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RICHMOND, Va. -- The U.S. Food and Drug Administration (FDA) will spend nearly $600 million over the next five years to educate consumers about the dangers of smoking. The primary goal of the campaign is to reduce the 443,000 annual U.S. deaths attributed to tobacco, Dr. Lawrence Deyton, director of the FDA's Center for Tobacco Products, told the Associated Press.
It will be hard to avoid the multimedia campaign. Ads will run in print, on television and on several social media sites, including Facebook, Twitter and YouTube. Although all age groups are sure to see the ads, the primary targets are youths aged 13 to 17, young adults aged 18 to 24 and people who influence teens such as parents and peers, the AP reported. The FDA said daily, 3,450 kids in the United States try their first cigarette and 850 of those subsequently smoke often.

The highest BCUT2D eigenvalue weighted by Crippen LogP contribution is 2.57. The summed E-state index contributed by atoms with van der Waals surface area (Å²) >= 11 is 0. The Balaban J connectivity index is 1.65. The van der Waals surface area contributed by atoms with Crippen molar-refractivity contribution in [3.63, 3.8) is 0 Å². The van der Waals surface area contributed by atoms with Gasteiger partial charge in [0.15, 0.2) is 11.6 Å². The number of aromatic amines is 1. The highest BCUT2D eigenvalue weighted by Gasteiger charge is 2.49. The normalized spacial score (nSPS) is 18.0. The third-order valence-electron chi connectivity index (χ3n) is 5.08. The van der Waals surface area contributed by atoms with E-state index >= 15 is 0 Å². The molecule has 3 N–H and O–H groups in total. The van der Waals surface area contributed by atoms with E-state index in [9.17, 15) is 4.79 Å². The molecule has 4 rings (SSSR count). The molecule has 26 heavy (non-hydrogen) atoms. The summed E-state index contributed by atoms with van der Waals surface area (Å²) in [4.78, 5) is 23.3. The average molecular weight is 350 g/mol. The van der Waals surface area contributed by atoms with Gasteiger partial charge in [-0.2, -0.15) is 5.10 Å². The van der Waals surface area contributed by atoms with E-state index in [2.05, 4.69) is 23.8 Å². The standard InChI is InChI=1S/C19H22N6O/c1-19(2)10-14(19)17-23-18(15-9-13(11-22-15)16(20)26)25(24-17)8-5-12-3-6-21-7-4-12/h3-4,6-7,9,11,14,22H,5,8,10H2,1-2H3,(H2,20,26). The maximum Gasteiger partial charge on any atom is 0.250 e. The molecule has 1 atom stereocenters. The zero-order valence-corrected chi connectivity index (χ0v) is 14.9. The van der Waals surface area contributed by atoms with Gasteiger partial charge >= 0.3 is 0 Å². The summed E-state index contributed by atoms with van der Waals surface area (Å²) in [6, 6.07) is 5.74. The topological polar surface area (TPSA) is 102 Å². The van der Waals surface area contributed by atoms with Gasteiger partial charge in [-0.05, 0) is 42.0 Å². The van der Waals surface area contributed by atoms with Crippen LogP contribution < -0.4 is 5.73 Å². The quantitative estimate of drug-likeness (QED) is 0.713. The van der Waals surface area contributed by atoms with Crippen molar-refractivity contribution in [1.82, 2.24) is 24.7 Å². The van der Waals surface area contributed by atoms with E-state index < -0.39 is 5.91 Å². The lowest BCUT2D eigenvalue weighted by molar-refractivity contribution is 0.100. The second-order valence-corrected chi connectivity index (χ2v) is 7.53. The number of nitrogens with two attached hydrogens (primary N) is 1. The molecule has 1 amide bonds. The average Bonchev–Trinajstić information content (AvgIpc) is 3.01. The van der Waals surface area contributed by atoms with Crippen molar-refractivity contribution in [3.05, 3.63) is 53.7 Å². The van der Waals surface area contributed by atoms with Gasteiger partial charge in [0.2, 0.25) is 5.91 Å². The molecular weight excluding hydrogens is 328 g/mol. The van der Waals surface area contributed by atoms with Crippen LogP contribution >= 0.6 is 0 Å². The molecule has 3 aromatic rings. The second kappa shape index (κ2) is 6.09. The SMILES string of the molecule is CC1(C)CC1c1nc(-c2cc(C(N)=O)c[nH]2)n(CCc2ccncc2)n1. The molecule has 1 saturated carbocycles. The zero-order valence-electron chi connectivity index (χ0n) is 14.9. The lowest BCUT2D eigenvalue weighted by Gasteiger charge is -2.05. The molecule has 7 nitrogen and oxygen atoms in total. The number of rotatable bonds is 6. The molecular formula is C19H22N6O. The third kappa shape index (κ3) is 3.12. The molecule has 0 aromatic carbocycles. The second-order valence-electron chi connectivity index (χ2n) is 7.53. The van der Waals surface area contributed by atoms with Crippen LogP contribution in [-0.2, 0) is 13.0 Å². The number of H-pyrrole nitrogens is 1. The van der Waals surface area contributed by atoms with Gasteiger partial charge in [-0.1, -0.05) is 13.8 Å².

The first ads are expected to coincide with the new graphic warning labels set to appear on cigarette packs by September 2012, according to the report. The ads will be developed by outside firms.
According to Deyton, 46 million adults smoke tobacco. The percentage of Americans who smoke has dropped from 40 percent of U.S. adults in 1970, to 20 percent now. However, the 20-percent figure has not changed since 2004.
"One of the big lessons I've learned is that we might have great public health programs, but they will fail if we do not adequately educate the public about them," Deyton told the AP."[It would not be helpful] to just sit back and put out regulations and [not] say anything about them."
Paying for the campaign will be tobacco companies. The FDA charges fees to these companies under the 2009 law that gave the agency authority over the tobacco industry.